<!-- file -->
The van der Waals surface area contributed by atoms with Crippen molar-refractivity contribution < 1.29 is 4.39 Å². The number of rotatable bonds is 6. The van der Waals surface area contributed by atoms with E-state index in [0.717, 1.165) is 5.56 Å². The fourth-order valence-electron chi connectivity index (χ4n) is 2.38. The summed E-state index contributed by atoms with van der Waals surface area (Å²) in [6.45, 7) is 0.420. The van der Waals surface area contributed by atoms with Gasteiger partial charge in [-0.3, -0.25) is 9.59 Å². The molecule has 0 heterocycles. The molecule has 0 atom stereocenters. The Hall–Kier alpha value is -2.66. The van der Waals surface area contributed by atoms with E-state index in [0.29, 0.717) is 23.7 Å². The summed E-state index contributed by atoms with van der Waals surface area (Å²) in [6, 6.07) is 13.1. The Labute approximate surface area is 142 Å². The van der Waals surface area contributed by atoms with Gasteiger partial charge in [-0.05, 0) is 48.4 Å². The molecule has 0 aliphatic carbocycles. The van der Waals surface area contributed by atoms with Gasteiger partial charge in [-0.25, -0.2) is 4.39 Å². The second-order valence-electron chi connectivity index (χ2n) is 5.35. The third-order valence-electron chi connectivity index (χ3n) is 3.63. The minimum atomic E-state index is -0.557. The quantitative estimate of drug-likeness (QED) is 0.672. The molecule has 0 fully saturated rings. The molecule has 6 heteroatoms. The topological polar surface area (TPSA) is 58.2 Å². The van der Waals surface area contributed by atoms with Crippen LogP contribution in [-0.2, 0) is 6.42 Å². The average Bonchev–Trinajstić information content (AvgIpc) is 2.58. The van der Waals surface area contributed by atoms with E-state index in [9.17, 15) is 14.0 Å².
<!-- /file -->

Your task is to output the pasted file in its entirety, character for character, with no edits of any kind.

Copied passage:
The van der Waals surface area contributed by atoms with Crippen molar-refractivity contribution < 1.29 is 4.39 Å². The number of rotatable bonds is 6. The van der Waals surface area contributed by atoms with E-state index in [0.717, 1.165) is 5.56 Å². The fourth-order valence-electron chi connectivity index (χ4n) is 2.38. The summed E-state index contributed by atoms with van der Waals surface area (Å²) in [6.45, 7) is 0.420. The van der Waals surface area contributed by atoms with Gasteiger partial charge in [-0.3, -0.25) is 9.59 Å². The molecule has 0 heterocycles. The molecule has 0 atom stereocenters. The Hall–Kier alpha value is -2.66. The van der Waals surface area contributed by atoms with E-state index in [0.29, 0.717) is 23.7 Å². The summed E-state index contributed by atoms with van der Waals surface area (Å²) in [6, 6.07) is 13.1. The Labute approximate surface area is 142 Å². The van der Waals surface area contributed by atoms with Gasteiger partial charge in [-0.05, 0) is 48.4 Å². The molecule has 0 aliphatic carbocycles. The van der Waals surface area contributed by atoms with Gasteiger partial charge in [-0.25, -0.2) is 4.39 Å². The second-order valence-electron chi connectivity index (χ2n) is 5.35. The third-order valence-electron chi connectivity index (χ3n) is 3.63. The minimum atomic E-state index is -0.557. The quantitative estimate of drug-likeness (QED) is 0.672. The molecule has 0 fully saturated rings. The molecule has 6 heteroatoms. The topological polar surface area (TPSA) is 58.2 Å². The van der Waals surface area contributed by atoms with Crippen LogP contribution in [-0.2, 0) is 6.42 Å². The average Bonchev–Trinajstić information content (AvgIpc) is 2.58. The van der Waals surface area contributed by atoms with E-state index in [9.17, 15) is 14.0 Å².